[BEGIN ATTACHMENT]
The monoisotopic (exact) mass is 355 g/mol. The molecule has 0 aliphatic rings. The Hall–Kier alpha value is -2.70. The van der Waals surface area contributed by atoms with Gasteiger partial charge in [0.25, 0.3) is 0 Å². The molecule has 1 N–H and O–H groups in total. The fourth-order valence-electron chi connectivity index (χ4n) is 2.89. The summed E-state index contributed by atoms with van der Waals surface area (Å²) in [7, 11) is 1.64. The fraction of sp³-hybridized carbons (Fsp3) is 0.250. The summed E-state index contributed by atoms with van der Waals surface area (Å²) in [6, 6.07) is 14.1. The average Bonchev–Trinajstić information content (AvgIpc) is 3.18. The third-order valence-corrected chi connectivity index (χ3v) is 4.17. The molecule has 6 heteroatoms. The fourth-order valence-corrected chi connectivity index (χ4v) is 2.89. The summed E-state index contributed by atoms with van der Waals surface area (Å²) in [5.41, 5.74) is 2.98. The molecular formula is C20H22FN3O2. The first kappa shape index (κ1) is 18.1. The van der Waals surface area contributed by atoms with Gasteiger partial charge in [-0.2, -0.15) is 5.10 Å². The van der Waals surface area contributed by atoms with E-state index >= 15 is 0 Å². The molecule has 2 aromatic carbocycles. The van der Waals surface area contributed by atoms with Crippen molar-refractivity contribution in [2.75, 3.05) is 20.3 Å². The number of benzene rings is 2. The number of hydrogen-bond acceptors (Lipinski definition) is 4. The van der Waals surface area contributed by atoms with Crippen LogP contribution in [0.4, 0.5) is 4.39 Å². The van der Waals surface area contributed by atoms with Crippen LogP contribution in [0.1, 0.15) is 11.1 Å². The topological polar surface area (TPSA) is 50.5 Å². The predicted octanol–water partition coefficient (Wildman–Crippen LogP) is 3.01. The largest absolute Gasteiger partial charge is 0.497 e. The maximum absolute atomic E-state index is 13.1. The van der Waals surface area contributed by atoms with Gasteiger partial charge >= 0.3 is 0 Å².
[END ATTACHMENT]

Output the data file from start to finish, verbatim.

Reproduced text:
The monoisotopic (exact) mass is 355 g/mol. The molecule has 0 aliphatic rings. The Hall–Kier alpha value is -2.70. The van der Waals surface area contributed by atoms with Gasteiger partial charge in [0.25, 0.3) is 0 Å². The molecule has 1 N–H and O–H groups in total. The fourth-order valence-electron chi connectivity index (χ4n) is 2.89. The summed E-state index contributed by atoms with van der Waals surface area (Å²) in [7, 11) is 1.64. The fraction of sp³-hybridized carbons (Fsp3) is 0.250. The summed E-state index contributed by atoms with van der Waals surface area (Å²) in [6, 6.07) is 14.1. The average Bonchev–Trinajstić information content (AvgIpc) is 3.18. The third-order valence-corrected chi connectivity index (χ3v) is 4.17. The molecule has 6 heteroatoms. The fourth-order valence-corrected chi connectivity index (χ4v) is 2.89. The summed E-state index contributed by atoms with van der Waals surface area (Å²) in [5.41, 5.74) is 2.98. The molecular formula is C20H22FN3O2. The first kappa shape index (κ1) is 18.1. The van der Waals surface area contributed by atoms with Gasteiger partial charge in [-0.2, -0.15) is 5.10 Å². The van der Waals surface area contributed by atoms with E-state index >= 15 is 0 Å². The molecule has 2 aromatic carbocycles. The van der Waals surface area contributed by atoms with Crippen molar-refractivity contribution in [2.75, 3.05) is 20.3 Å². The number of benzene rings is 2. The number of hydrogen-bond acceptors (Lipinski definition) is 4. The van der Waals surface area contributed by atoms with Crippen LogP contribution in [0.4, 0.5) is 4.39 Å². The van der Waals surface area contributed by atoms with Crippen LogP contribution in [0.1, 0.15) is 11.1 Å². The topological polar surface area (TPSA) is 50.5 Å². The predicted octanol–water partition coefficient (Wildman–Crippen LogP) is 3.01. The largest absolute Gasteiger partial charge is 0.497 e. The maximum absolute atomic E-state index is 13.1. The van der Waals surface area contributed by atoms with Gasteiger partial charge >= 0.3 is 0 Å².